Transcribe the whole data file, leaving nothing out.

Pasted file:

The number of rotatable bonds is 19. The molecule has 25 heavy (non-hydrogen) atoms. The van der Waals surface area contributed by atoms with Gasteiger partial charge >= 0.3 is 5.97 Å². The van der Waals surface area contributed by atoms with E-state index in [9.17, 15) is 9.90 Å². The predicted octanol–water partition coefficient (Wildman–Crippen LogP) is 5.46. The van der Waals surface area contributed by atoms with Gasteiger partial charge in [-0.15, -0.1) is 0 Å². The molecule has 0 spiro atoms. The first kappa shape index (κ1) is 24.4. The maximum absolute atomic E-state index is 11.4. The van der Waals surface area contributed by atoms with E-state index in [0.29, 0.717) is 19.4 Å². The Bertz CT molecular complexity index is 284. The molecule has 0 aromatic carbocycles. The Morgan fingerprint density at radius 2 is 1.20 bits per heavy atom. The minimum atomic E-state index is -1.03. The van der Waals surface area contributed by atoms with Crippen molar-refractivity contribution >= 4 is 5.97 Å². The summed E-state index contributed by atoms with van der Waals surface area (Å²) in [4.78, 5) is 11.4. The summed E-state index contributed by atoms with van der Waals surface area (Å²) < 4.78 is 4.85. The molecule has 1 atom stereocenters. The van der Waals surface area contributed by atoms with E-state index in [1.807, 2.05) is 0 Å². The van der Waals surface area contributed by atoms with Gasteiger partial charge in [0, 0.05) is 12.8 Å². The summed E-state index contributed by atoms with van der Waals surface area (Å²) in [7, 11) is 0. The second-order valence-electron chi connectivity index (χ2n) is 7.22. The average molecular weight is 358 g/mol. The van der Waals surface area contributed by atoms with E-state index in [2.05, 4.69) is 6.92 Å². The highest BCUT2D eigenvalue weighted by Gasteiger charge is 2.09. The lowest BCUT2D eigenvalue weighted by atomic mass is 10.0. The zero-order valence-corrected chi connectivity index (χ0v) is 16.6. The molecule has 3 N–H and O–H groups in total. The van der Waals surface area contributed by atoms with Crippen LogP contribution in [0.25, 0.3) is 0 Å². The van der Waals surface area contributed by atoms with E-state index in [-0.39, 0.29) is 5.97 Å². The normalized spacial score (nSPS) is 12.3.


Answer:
The number of rotatable bonds is 19. The molecule has 25 heavy (non-hydrogen) atoms. The van der Waals surface area contributed by atoms with Gasteiger partial charge >= 0.3 is 5.97 Å². The van der Waals surface area contributed by atoms with E-state index in [9.17, 15) is 9.90 Å². The predicted octanol–water partition coefficient (Wildman–Crippen LogP) is 5.46. The van der Waals surface area contributed by atoms with Gasteiger partial charge in [-0.15, -0.1) is 0 Å². The molecule has 0 spiro atoms. The first kappa shape index (κ1) is 24.4. The maximum absolute atomic E-state index is 11.4. The van der Waals surface area contributed by atoms with E-state index in [0.29, 0.717) is 19.4 Å². The Bertz CT molecular complexity index is 284. The molecule has 0 aromatic carbocycles. The Morgan fingerprint density at radius 2 is 1.20 bits per heavy atom. The minimum atomic E-state index is -1.03. The van der Waals surface area contributed by atoms with Crippen molar-refractivity contribution >= 4 is 5.97 Å². The summed E-state index contributed by atoms with van der Waals surface area (Å²) in [4.78, 5) is 11.4. The summed E-state index contributed by atoms with van der Waals surface area (Å²) < 4.78 is 4.85. The molecule has 1 atom stereocenters. The van der Waals surface area contributed by atoms with E-state index in [1.807, 2.05) is 0 Å². The van der Waals surface area contributed by atoms with Gasteiger partial charge in [0, 0.05) is 12.8 Å². The summed E-state index contributed by atoms with van der Waals surface area (Å²) in [7, 11) is 0. The second-order valence-electron chi connectivity index (χ2n) is 7.22. The average molecular weight is 358 g/mol. The van der Waals surface area contributed by atoms with E-state index in [2.05, 4.69) is 6.92 Å². The highest BCUT2D eigenvalue weighted by Gasteiger charge is 2.09. The lowest BCUT2D eigenvalue weighted by atomic mass is 10.0. The zero-order valence-corrected chi connectivity index (χ0v) is 16.6. The molecule has 3 N–H and O–H groups in total. The van der Waals surface area contributed by atoms with Crippen LogP contribution in [0.25, 0.3) is 0 Å². The van der Waals surface area contributed by atoms with E-state index in [-0.39, 0.29) is 5.97 Å². The normalized spacial score (nSPS) is 12.3.